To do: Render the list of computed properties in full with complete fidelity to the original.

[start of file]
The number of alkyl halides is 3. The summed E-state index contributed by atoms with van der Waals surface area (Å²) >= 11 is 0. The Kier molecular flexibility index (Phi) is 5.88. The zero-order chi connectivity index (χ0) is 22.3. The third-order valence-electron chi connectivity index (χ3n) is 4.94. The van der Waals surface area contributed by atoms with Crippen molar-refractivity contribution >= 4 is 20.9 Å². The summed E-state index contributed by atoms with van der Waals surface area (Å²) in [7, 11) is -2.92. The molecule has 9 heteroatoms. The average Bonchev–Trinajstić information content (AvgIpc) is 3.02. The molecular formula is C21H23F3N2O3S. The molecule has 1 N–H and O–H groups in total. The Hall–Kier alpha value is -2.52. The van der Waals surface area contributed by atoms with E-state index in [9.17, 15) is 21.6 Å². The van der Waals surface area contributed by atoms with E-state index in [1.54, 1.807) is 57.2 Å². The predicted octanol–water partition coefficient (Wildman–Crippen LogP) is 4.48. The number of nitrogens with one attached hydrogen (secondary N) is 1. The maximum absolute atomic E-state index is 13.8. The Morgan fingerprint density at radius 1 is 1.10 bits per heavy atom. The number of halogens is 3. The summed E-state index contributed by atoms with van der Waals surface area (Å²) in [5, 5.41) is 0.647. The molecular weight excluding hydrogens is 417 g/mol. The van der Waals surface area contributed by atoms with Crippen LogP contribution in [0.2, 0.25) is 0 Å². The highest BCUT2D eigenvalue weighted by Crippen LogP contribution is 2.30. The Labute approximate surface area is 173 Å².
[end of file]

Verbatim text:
The number of alkyl halides is 3. The summed E-state index contributed by atoms with van der Waals surface area (Å²) >= 11 is 0. The Kier molecular flexibility index (Phi) is 5.88. The zero-order chi connectivity index (χ0) is 22.3. The third-order valence-electron chi connectivity index (χ3n) is 4.94. The van der Waals surface area contributed by atoms with Crippen molar-refractivity contribution >= 4 is 20.9 Å². The summed E-state index contributed by atoms with van der Waals surface area (Å²) in [7, 11) is -2.92. The molecule has 9 heteroatoms. The average Bonchev–Trinajstić information content (AvgIpc) is 3.02. The molecular formula is C21H23F3N2O3S. The molecule has 1 N–H and O–H groups in total. The Hall–Kier alpha value is -2.52. The van der Waals surface area contributed by atoms with E-state index in [9.17, 15) is 21.6 Å². The van der Waals surface area contributed by atoms with E-state index in [1.54, 1.807) is 57.2 Å². The predicted octanol–water partition coefficient (Wildman–Crippen LogP) is 4.48. The number of nitrogens with one attached hydrogen (secondary N) is 1. The maximum absolute atomic E-state index is 13.8. The Morgan fingerprint density at radius 1 is 1.10 bits per heavy atom. The number of halogens is 3. The summed E-state index contributed by atoms with van der Waals surface area (Å²) in [5, 5.41) is 0.647. The molecular weight excluding hydrogens is 417 g/mol. The van der Waals surface area contributed by atoms with Crippen LogP contribution in [0.2, 0.25) is 0 Å². The highest BCUT2D eigenvalue weighted by Crippen LogP contribution is 2.30. The Labute approximate surface area is 173 Å².